Quickly exit this site by pressing the Escape key Leave this site
This site is a beta, which means it's a work in progress and we'll be adding more to it over the next few weeks. Your feedback helps us make things better, so please let us know what you think.
A knifepoint carjacking and the coordinated police response that led to the robber being put behind bars within hours is just one of the stories featured in the first of a brand new Channel 5 series following the Constabulary’s night shift.
Police: Night Shift 999 begins at 9pm on Monday 14 February.
Officers, staff and police dogs from Gloucester and Cheltenham Local Policing Teams, specialist operations, neighbourhood policing, custody and force control room feature throughout the series, which gives a unique insight into frontline policing after dark.
Stories in the six-part series cover crimes including disorder and violence, armed robbery, burglary, drink drive and drugs possession, as well as other forms of anti-social behaviour.
The observational documentary was filmed between October and November last year and combines footage shot by directors while out with officers on patrol, police bodyworn video and interviews with officers who responded to the incidents.
Chris Jackson, External Communications Manager for the Constabulary said: "Taking part in the documentary was an opportunity to give the public a clearer picture of the challenges our frontline officers and staff face.
"It also means you get to know our officers as people, understand what is going through their minds when they are responding to often very difficult and dangerous situations and walk in their shoes a little.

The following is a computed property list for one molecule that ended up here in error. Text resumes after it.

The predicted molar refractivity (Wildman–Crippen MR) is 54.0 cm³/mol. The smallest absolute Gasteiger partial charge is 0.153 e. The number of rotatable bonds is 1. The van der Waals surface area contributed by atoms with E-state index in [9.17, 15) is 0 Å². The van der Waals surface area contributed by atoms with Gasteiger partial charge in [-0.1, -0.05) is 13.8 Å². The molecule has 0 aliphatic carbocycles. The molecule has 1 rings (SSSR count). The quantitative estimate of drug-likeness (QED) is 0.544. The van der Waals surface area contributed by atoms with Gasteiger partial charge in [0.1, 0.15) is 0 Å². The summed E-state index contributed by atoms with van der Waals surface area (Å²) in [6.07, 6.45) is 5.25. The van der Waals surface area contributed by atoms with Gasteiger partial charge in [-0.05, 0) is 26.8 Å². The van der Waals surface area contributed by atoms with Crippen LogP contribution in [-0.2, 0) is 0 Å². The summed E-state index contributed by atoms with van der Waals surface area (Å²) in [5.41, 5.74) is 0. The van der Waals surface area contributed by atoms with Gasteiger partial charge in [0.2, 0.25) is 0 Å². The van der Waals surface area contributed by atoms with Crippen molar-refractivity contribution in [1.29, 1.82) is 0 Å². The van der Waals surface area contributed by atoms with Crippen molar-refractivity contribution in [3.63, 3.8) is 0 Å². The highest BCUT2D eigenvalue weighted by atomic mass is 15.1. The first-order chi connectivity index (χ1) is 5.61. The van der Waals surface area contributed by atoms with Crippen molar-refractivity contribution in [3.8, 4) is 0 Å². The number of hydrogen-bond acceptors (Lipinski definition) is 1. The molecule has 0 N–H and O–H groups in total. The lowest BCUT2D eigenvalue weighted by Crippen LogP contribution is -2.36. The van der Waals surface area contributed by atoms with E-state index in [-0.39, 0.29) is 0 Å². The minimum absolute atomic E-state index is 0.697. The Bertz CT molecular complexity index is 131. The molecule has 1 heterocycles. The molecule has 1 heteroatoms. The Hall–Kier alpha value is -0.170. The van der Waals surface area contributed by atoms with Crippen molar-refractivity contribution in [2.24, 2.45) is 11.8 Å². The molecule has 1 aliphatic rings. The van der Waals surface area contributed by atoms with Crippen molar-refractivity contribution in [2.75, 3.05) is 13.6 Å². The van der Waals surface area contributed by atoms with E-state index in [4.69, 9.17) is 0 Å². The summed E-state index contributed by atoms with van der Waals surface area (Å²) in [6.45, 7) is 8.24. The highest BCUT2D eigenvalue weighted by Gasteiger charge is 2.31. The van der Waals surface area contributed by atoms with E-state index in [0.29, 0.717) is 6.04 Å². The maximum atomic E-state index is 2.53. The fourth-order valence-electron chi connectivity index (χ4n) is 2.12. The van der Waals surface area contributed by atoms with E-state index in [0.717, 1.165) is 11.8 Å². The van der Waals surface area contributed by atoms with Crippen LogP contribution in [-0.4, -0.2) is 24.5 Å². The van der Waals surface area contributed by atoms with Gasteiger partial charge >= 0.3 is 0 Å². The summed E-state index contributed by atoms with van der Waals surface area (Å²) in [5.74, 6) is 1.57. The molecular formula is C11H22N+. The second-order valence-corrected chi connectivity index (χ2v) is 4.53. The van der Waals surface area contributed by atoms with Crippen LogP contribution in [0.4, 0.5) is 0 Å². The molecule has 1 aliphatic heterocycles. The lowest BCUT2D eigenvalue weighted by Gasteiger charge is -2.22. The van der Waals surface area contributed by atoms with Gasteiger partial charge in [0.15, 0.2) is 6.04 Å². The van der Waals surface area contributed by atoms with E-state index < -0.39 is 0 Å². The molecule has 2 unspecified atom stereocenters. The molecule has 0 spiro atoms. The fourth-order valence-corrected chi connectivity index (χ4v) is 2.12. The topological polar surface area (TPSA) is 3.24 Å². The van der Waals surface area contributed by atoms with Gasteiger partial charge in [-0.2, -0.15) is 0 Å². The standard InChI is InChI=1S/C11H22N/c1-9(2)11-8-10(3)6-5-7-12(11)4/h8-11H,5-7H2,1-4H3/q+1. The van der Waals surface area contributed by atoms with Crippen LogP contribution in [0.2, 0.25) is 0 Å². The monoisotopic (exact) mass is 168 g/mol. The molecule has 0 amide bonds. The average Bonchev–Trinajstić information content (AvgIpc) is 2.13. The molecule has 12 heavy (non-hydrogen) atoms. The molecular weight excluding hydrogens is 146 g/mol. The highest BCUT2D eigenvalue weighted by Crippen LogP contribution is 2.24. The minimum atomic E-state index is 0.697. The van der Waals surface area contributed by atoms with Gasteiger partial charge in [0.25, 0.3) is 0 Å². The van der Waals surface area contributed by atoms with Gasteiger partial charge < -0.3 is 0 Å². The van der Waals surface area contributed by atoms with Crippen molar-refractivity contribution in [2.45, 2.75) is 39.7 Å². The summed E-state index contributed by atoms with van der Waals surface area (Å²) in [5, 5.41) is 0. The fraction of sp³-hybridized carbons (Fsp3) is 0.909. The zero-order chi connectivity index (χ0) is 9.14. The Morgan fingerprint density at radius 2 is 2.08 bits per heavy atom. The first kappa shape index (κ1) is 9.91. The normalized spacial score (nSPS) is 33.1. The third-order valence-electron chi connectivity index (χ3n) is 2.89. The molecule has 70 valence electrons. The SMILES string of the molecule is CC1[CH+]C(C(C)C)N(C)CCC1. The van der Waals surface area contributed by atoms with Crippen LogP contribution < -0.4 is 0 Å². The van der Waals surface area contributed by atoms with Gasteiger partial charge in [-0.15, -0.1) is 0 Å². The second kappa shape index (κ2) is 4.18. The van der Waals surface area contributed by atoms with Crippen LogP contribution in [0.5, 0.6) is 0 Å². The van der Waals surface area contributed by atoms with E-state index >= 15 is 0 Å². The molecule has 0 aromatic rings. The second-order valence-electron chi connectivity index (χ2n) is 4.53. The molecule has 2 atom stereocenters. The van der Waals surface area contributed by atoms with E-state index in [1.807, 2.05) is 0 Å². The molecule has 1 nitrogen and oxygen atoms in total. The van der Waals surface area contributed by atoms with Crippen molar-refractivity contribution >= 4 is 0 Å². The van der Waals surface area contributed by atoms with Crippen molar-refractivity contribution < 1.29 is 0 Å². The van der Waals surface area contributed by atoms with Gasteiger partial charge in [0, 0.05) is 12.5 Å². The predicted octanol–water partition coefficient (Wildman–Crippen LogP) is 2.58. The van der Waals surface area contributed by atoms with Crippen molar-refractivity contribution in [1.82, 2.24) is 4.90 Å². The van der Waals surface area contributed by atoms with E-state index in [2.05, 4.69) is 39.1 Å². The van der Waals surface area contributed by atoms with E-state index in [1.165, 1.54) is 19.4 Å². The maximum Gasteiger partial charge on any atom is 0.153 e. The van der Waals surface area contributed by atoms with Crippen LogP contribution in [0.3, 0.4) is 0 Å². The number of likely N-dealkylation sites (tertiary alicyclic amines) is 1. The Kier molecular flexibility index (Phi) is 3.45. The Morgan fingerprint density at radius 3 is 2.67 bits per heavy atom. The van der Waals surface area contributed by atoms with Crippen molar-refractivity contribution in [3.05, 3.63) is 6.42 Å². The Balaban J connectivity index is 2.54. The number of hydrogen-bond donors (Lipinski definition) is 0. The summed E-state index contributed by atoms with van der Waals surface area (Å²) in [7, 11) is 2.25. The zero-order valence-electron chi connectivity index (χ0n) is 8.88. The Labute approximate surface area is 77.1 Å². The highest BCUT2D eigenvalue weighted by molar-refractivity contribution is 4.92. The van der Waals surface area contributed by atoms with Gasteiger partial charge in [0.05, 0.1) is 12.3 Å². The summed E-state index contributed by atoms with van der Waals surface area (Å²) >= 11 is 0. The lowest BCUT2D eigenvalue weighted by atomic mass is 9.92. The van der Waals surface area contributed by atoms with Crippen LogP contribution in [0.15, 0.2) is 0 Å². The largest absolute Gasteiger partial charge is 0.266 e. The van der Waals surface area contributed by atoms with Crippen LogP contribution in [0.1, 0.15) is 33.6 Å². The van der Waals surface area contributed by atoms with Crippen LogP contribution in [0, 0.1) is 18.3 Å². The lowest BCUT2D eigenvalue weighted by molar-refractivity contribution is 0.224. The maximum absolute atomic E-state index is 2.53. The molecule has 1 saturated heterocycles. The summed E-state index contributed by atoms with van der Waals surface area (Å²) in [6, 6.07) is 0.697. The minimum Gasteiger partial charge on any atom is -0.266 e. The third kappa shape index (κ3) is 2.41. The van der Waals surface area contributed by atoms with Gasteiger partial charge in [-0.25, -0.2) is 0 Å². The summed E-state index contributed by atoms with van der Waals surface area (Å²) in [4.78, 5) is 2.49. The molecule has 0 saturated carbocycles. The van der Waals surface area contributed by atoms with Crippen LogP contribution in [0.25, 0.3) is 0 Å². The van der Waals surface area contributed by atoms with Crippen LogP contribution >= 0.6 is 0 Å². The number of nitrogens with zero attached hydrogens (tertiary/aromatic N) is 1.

"The first episode makes compelling viewing and highlights the wide range of skills officers have to demonstrate – whether it’s supporting a distraught victim, containing the erratic behaviour of a man under the influence of drugs or bringing the pursuit of a dangerous offender to a safe conclusion.
"Crime is generally very low in this county but crime does happen and these incidents, which are a fair representation of what we saw over a six-week period, are often dealt with by these officers in what can seem relentless work.
"Despite that their dedication, public service motivation and humour comes across throughout. If you’re interested in joining the force or just policing in the county then please watch.
"My thanks to the officers and staff involved and to the production team at Crackit for their professionalism throughout."